“He loses his job, which is really hard. He’s getting ready to be a senior, it’s his last year. Then he never blinks. He never had a bad practice, he never pouted, he never thought of himself one time,” Dykes said. “How many people can you say that about, that you know in your life? I mean truly, how many people can say that about? And you can say it about Max Duggan, that’s for sure. … I’m incredibly indebted, incredibly proud.”

Dykes went to explain his reaction as being because Duggan acted “the way you would want your son to handle that situation.”

TCU basketball coach Jamie Dixon, preparing his own team for what is expected to be a pretty good season, has also been impressed.

“I think the quarterback’s story is just unbelievable,” Dixon said. “Guys transfer when they’re second string, and this guy stayed. And to play this well, it’s a great story of Max.”

Washington QB Michael Penix Jr. returning for 2023 season

James Snook-USA TODAY Sports
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SEATTLE – Washington quarterback Michael Penix Jr. said Sunday he will return to the school for his sixth and final season of eligibility in 2023.

Penix announced his decision on social media and it was a surprising one at that. Penix was the national leader in passing this season, throwing for 4,354 yards and led Washington’s turnaround. The No. 12-ranked Huskies went 10-2 in the regular season, finished tied for second in the Pac-12 and will face No. 21 Texas in the Alamo Bowl.

Penix will have a chance at setting Washington’s single-season record for yards passing in the bowl game. He also threw 29 touchdowns this season. Because of his performance this season, Penix saw his NFL draft stock rise to where he was being expected to be a second-day pick at the latest.

In his announcement, Penix wrote, “As I look back on this special season we had, I realized there were so many great moments and things to celebrate, but I KNOW there is so much for out there for this team and the job is still not finished. I can’t wait to be playing in Husky Stadium for the 2023 season!”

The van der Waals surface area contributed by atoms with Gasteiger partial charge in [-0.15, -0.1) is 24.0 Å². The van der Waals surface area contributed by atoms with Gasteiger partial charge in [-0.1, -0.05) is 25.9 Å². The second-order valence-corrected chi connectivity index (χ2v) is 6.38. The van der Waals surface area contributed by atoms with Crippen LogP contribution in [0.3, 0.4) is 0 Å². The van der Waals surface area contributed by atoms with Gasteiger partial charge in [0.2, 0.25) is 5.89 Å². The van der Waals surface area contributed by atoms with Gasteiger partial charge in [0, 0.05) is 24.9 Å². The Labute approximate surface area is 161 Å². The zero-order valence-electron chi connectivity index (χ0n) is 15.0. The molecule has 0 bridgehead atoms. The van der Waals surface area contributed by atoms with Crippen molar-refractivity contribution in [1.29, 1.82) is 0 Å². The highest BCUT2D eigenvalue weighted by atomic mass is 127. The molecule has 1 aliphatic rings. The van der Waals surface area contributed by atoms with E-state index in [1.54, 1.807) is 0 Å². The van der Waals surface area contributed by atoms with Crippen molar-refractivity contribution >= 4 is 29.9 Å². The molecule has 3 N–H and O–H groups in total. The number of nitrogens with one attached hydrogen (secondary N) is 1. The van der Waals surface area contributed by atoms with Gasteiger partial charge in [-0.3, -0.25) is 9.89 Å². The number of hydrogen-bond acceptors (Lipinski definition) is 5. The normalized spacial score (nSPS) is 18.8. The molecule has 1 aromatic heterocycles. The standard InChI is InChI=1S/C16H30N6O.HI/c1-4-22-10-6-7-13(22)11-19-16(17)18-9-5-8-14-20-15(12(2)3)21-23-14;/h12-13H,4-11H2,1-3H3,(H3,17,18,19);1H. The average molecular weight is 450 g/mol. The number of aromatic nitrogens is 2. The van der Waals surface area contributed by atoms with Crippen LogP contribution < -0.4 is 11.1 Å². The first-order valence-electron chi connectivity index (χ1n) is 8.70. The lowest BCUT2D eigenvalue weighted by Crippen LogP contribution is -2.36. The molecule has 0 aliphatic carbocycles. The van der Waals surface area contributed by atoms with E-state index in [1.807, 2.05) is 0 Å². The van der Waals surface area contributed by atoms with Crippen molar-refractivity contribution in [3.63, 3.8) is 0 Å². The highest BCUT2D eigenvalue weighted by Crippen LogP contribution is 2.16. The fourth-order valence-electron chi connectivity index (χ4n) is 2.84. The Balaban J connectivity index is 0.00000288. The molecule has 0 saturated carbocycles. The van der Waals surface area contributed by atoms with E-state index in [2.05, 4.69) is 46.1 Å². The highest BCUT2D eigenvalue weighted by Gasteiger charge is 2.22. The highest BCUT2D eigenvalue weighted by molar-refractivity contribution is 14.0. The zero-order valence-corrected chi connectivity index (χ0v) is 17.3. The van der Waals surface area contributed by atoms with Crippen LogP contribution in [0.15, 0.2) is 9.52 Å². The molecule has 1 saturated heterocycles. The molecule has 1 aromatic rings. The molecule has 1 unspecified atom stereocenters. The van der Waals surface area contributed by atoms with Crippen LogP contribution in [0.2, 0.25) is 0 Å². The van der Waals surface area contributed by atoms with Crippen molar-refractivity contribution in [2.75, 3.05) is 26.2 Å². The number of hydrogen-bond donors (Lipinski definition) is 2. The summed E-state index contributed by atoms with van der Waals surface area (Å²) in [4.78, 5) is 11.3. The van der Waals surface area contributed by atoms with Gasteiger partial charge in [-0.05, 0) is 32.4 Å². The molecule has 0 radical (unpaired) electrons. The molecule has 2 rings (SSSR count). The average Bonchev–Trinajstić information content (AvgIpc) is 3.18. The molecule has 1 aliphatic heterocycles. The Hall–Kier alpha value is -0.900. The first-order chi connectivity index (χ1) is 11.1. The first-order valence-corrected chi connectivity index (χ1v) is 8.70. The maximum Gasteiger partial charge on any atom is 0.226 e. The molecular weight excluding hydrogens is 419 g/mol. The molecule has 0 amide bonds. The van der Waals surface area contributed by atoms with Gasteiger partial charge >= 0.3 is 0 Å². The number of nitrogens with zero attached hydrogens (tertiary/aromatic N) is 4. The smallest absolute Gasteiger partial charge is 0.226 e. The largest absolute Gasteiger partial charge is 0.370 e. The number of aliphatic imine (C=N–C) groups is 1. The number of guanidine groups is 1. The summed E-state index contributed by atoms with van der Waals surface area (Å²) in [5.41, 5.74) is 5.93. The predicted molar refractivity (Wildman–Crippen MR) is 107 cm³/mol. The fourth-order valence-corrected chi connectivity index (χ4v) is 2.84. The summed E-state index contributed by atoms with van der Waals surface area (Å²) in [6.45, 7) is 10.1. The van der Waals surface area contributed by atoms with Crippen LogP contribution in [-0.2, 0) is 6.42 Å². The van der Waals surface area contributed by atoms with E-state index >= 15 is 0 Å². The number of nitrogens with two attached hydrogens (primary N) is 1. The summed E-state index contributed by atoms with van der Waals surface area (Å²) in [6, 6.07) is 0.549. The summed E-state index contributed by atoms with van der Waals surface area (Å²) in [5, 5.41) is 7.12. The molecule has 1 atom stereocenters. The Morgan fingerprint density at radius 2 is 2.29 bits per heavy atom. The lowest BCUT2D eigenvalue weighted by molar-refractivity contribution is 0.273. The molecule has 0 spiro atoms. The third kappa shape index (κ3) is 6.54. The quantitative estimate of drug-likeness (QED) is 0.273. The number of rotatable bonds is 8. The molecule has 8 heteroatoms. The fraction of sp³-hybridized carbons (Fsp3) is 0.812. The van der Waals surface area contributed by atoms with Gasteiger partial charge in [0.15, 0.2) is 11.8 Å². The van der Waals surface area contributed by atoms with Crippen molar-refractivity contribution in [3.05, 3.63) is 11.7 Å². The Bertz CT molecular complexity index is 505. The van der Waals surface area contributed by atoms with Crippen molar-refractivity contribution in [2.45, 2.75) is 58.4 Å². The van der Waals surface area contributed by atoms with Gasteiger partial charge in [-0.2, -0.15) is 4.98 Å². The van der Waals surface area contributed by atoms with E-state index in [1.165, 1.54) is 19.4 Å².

Penix started his career at Indiana and showed flashes of stardom while also battling injuries. He transferred to Washington after the 2021 season, a move that reunited him with new Huskies’ coach Kalen DeBoer, who was Penix’s offensive coordinator for one season at Indiana.

North Texas fires Littrell after .500 record over 7 years

Chuck Cook-USA TODAY Sports
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DENTON, Texas – Bowl-bound North Texas has fired coach Seth Littrell, who went 44-44 over seven seasons.

University president Neal Smatresk said Sunday night that the decision to make the move came after a thorough assessment of the program.

The Mean Green are 7-6 this season after losing 48-27 to UTSA in the Conference USA championship game Friday night.

Phil Bennett, their defensive coordinator the past two seasons, was named interim head coach. North Texas plays Boise State in the Frisco Bowl on Dec. 17.

The 44-year-old Littrell had one year left on his contract in what was his first head coaching job. He was the youngest coach in Conference USA and one of the youngest at the FBS level when he arrived after two seasons as offensive coordinator at North Carolina with UNT coming off a 1-11 season at the time.

While the Mean Green are going to their sixth bowl since Littrell first got there, they haven’t won any of those yet. The bowl in his debut season came after only five wins since there weren’t enough bowl-eligible teams to fill all of the slots. Consecutive nine-win seasons followed in 2017 and 2018, but they then had three consecutive losing records before this year.

North Texas also has an interim athletic director after Wren Baker was named as West Virginia’s AD last week.

Smatresk said Jared Mosley, the chief operating officer of UNT athletics, will serve as interim AD. The university is working with a search firm to find Baker’s successor.